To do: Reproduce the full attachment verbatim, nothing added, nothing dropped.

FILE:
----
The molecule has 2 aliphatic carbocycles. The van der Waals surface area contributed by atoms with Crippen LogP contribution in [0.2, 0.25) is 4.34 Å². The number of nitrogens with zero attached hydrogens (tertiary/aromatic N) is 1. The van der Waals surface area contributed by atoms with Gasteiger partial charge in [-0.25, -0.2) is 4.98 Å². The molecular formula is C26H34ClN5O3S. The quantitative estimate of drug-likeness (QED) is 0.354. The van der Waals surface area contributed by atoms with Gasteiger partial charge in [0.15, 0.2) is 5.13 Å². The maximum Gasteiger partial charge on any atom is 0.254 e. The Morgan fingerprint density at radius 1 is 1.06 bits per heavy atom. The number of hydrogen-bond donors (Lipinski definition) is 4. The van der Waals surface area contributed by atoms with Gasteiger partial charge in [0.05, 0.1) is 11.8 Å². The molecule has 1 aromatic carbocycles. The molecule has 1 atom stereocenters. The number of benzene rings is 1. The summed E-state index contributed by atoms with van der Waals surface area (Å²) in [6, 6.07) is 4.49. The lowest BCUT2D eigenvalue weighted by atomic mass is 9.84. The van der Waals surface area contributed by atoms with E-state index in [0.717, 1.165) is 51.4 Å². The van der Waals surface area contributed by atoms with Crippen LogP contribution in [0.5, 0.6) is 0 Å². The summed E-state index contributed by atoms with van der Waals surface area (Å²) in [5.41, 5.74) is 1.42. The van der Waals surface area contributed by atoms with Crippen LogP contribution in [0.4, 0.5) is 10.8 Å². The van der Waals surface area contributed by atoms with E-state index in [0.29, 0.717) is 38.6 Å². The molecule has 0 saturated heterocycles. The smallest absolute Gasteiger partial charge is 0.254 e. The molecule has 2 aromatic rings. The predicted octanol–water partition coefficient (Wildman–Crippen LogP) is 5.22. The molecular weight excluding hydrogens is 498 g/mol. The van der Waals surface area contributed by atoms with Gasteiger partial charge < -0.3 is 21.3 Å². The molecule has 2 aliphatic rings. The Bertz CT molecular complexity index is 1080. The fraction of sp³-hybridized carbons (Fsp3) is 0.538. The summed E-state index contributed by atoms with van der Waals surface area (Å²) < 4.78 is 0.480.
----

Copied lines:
The molecule has 2 aliphatic carbocycles. The van der Waals surface area contributed by atoms with Crippen LogP contribution in [0.2, 0.25) is 4.34 Å². The number of nitrogens with zero attached hydrogens (tertiary/aromatic N) is 1. The van der Waals surface area contributed by atoms with Gasteiger partial charge in [-0.25, -0.2) is 4.98 Å². The molecular formula is C26H34ClN5O3S. The quantitative estimate of drug-likeness (QED) is 0.354. The van der Waals surface area contributed by atoms with Gasteiger partial charge in [0.15, 0.2) is 5.13 Å². The maximum Gasteiger partial charge on any atom is 0.254 e. The Morgan fingerprint density at radius 1 is 1.06 bits per heavy atom. The number of hydrogen-bond donors (Lipinski definition) is 4. The van der Waals surface area contributed by atoms with Gasteiger partial charge in [0.05, 0.1) is 11.8 Å². The molecule has 1 aromatic carbocycles. The molecule has 1 atom stereocenters. The number of benzene rings is 1. The summed E-state index contributed by atoms with van der Waals surface area (Å²) in [6, 6.07) is 4.49. The lowest BCUT2D eigenvalue weighted by atomic mass is 9.84. The van der Waals surface area contributed by atoms with E-state index in [0.717, 1.165) is 51.4 Å². The van der Waals surface area contributed by atoms with Crippen LogP contribution in [0.5, 0.6) is 0 Å². The summed E-state index contributed by atoms with van der Waals surface area (Å²) in [5.41, 5.74) is 1.42. The van der Waals surface area contributed by atoms with Crippen LogP contribution in [0.4, 0.5) is 10.8 Å². The van der Waals surface area contributed by atoms with E-state index in [0.29, 0.717) is 38.6 Å². The molecule has 0 saturated heterocycles. The smallest absolute Gasteiger partial charge is 0.254 e. The molecule has 2 aromatic rings. The predicted octanol–water partition coefficient (Wildman–Crippen LogP) is 5.22. The molecular weight excluding hydrogens is 498 g/mol. The van der Waals surface area contributed by atoms with Gasteiger partial charge < -0.3 is 21.3 Å². The molecule has 2 aliphatic rings. The Bertz CT molecular complexity index is 1080. The fraction of sp³-hybridized carbons (Fsp3) is 0.538. The summed E-state index contributed by atoms with van der Waals surface area (Å²) < 4.78 is 0.480.